“Can my child sleep in a weighted vest?” This type of question often arises when parents are looking for sleep solutions for their children. Weight and pressure are fantastic calmers and can be used as part of a sleep routine but do not wrap or constrict a child while sleeping. If your child is craving weight and pressure and you are looking for a good night’s rest, try these helpful ideas that do not impose danger — and check out our popular Bedtime Kit.
Routine. A good sleep routine is critical. Be sure your routine is consistent and this is particularly important for children with Autism, ADHD or Executive Functioning Disorder. A flexible routine means “it’s not that important.” So create a bedtime routine that works for you and your child, and stick to it.
Warm it Up. Warm milk and a warm shower or bath are great relaxers before bed. The increased circulation helps to calm and induce fatigue. If drinking right before bed causes bed-wetting, then be sure there’s enough time in-between or forgo the milk for the warm bath. You can also warm putty for some soothing heavy handwork before bedtime, or warm a weighted pad.
Movement. Be sure your child is getting plenty of movement and exercise during the day, especially if they are getting significant screen time. Turning off the computer, television, video game, phone and tablet at least an hour before bed can make a difference in sleepiness. Also schedule movement after screen time to help reduce “screen brain” which can interfere with sleep patterns.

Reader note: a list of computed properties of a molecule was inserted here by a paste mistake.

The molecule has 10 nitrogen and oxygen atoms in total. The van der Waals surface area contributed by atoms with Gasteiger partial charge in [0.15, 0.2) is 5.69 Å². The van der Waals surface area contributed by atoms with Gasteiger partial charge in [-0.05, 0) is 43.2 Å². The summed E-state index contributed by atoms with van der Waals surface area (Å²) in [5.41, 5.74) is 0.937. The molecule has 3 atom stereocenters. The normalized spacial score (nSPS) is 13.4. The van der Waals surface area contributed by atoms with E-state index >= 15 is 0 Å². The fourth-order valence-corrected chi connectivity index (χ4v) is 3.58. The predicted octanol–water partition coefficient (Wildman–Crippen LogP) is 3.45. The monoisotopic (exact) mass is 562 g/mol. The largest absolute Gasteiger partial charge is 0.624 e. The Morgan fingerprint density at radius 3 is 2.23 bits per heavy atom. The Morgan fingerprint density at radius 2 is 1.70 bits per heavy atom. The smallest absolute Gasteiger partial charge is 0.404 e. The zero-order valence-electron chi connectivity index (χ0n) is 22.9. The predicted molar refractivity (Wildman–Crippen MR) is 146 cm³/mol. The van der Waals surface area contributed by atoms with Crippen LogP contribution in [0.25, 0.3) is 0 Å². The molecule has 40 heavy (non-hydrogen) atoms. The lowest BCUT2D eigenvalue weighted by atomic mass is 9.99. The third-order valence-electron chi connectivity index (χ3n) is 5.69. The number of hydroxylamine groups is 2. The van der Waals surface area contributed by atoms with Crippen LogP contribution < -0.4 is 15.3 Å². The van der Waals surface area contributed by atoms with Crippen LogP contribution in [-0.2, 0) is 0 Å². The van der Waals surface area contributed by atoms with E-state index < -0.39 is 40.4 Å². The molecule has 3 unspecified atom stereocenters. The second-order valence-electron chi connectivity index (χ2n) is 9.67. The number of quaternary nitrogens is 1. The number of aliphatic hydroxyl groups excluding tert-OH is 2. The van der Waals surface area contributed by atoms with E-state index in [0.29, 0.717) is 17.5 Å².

Read. Reading a printed book alone or together (not a Kindle or e-reader) can be relaxing and calm the mind. A book can also open up dialogue and increase the lines of communication, reducing anxiety before bed. Use weighted or pressure items before bedtime to relax the sensory system.
Aromatherapy. Lavender, sage and vevitar are just a few examples of calming scents that can be used with a room diffuser to encourage sleep. You can also use an inhaler or place a few drops of aromatherapy on a pillow to ease into sleep.
Hit the Floor. If your child is still having trouble, make a bed on the floor. A firm mat combined with an egg crate in the corner of the room can create a grounding effect for added security, relaxing the muscles as well.
Turn off the Lights. This goes without saying, but take a look around your child’s room with the lights off. How bright is it? Are there clocks and other devices plugged in that create light? Even a soft glow can make it difficult to sleep. Our bodies produce natural melatonin when it’s dark and lights can disrupt the production. If your child insists on a night-light, make sure it is a dark color and away from the bed.
Try implementing these suggestions one at a time until you find what works best for your child, teen or adult. You may just find yourself sleeping better too!